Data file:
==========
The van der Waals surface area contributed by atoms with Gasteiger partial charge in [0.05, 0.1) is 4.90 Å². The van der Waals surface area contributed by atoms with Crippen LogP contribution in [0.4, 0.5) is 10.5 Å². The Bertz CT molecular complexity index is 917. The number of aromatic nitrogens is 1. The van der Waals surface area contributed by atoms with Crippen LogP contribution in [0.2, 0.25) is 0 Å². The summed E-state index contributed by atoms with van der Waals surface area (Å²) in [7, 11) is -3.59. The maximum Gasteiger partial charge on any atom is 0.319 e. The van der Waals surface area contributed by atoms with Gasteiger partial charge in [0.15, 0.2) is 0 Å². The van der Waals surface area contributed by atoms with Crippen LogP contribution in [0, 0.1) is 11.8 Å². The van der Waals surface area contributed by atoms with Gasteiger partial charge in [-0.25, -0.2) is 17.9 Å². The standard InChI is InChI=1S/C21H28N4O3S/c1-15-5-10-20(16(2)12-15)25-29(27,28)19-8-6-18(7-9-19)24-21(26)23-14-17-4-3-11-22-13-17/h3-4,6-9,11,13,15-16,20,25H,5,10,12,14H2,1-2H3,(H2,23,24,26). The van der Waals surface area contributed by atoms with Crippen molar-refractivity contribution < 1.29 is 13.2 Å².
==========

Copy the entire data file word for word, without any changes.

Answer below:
The van der Waals surface area contributed by atoms with Gasteiger partial charge in [0.05, 0.1) is 4.90 Å². The van der Waals surface area contributed by atoms with Crippen LogP contribution in [0.4, 0.5) is 10.5 Å². The Bertz CT molecular complexity index is 917. The number of aromatic nitrogens is 1. The van der Waals surface area contributed by atoms with Crippen LogP contribution in [0.2, 0.25) is 0 Å². The summed E-state index contributed by atoms with van der Waals surface area (Å²) in [7, 11) is -3.59. The maximum Gasteiger partial charge on any atom is 0.319 e. The van der Waals surface area contributed by atoms with Gasteiger partial charge in [0.15, 0.2) is 0 Å². The van der Waals surface area contributed by atoms with Crippen LogP contribution in [0, 0.1) is 11.8 Å². The van der Waals surface area contributed by atoms with Gasteiger partial charge in [-0.25, -0.2) is 17.9 Å². The standard InChI is InChI=1S/C21H28N4O3S/c1-15-5-10-20(16(2)12-15)25-29(27,28)19-8-6-18(7-9-19)24-21(26)23-14-17-4-3-11-22-13-17/h3-4,6-9,11,13,15-16,20,25H,5,10,12,14H2,1-2H3,(H2,23,24,26). The van der Waals surface area contributed by atoms with Crippen molar-refractivity contribution < 1.29 is 13.2 Å².